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acting actor actress admirable afterwards applause audience Barry beautiful became benefit Betterton Booth character Charles Charles Kemble Cibber Colley Cibber comedian comedy comic Covent Garden crowded house curtain daughter David Garrick death delight died dress Drury Lane Dublin Duke Elliston engaged excellent eyes face Falstaff famous father favour favourite fell Foote fortune friends Garrick gave gentleman give green-room Hamlet Haymarket honour humour Iago imitations Jane Shore John Kean Kemble King lady last appearance laugh Lincoln's Inn Fields London look Lord Macbeth Macklin Macready manager Mathews Miss morning never night once Othello passion performance person play players Prince Quin replied retired returned Rich Richard Romeo salary Samuel Foote says scarcely scene season Shakespeare Sheridan Shylock Siddons soon stage story Street success talents Tate Wilkinson theatre theatrical Theophilus Cibber tion told took town tragedian tragedy voice wife Wilks Woffington words young
Page 77 - twould a saint provoke," (Were the last words that poor Narcissa spoke ;} " No, let a charming chintz and Brussels lace Wrap my cold limbs, and shade my lifeless face : One would not, sure, be frightful when one's dead — And — Betty — give this cheek a little red.
Page 33 - The voice of a singer is not more strictly tied to time and tune, than that of an actor in theatrical elocution: the least syllable too long, or too slightly dwelt upon in a period, depreciates it to nothing; which very syllable, if rightly touched, shall, like the heightening stroke of light from a master's pencil, give life and spirit to the whole.
Page 43 - ... at once; and that the letter might not embarrass her attack, crack ! she crumbles it at once into her palm, and pours upon him her whole artillery of airs, eyes, and motion. Down goes her dainty, diving, body to the ground, as if she were sinking under the conscious load of her own attractions ; then launches into a flood of fine language and compliment, still playing her chest forward in fifty falls and risings, like a swan upon waving water ; and, to complete her...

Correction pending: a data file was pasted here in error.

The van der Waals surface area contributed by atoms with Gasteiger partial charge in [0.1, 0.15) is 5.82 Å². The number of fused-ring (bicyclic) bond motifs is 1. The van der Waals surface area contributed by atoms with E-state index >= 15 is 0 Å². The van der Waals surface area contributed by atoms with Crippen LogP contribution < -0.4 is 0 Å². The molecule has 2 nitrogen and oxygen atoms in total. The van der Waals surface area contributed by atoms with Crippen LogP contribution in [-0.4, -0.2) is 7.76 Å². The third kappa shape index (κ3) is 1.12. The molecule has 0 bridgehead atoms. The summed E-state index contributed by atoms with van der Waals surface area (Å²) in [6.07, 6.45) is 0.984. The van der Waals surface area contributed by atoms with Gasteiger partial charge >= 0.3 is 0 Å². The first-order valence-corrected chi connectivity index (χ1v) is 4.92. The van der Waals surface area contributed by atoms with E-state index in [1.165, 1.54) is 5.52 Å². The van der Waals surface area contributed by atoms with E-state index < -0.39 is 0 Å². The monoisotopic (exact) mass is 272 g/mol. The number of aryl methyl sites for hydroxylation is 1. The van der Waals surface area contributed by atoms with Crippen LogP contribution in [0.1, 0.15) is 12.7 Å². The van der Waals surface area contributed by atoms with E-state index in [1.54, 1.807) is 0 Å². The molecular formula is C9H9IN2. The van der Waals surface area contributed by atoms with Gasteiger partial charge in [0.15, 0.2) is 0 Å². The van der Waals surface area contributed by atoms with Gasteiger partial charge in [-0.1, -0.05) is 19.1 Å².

Page 168 - The first time I was in company with Foote was at Fitzherbert's. Having no good opinion of the fellow, I was resolved not to be pleased, and it is very difficult to please a man against his will. I went on eating my dinner pretty sullenly, affecting not to mind him. But the dog was so very comical, that I was obliged to lay down my knife and fork, throw myself back upon my chair, and fairly laugh it out. No, Sir, he was irresistible.* He upon one occasion experienced, in an extraordinary degree,...
Page 248 - I clapt my candlestick down upon the table, without the power of putting the candle out ; and I threw myself on my bed, without daring to stay even to take off my clothes. At peep of day I rose to resume my task ; but so little did I know of my part when I appeared in it at night, that my shame and confusion cured me of procrastinating my business for the remainder of my life.
Page 360 - He fought like one drunk with wounds : and the attitude in which he stands with his hands stretched out, after his sword is taken from him, had a preternatural and terrific grandeur, as if his will could not be disarmed, and the very phantoms of his despair had a .withering power.
Page 39 - His person was of the middle size, his voice clear and audible; his natural countenance, grave and sober; but the moment he spoke, the settled seriousness of his features was utterly discharged, and a dry, drolling, or laughing levity took such full possession of him, that I can only refer the idea of him to your imagination.
Page 44 - ... scarce an audience saw her that were less than half of them lovers...
Page 25 - With my Lord Brouncker and his mistress to the King's playhouse, and there saw " The Indian Emperour ; " where I find Nell come again, which I am glad of; but was most infinitely displeased with her being put to act the Emperour's daughter, which is a great and serious part,1 which she does most basely.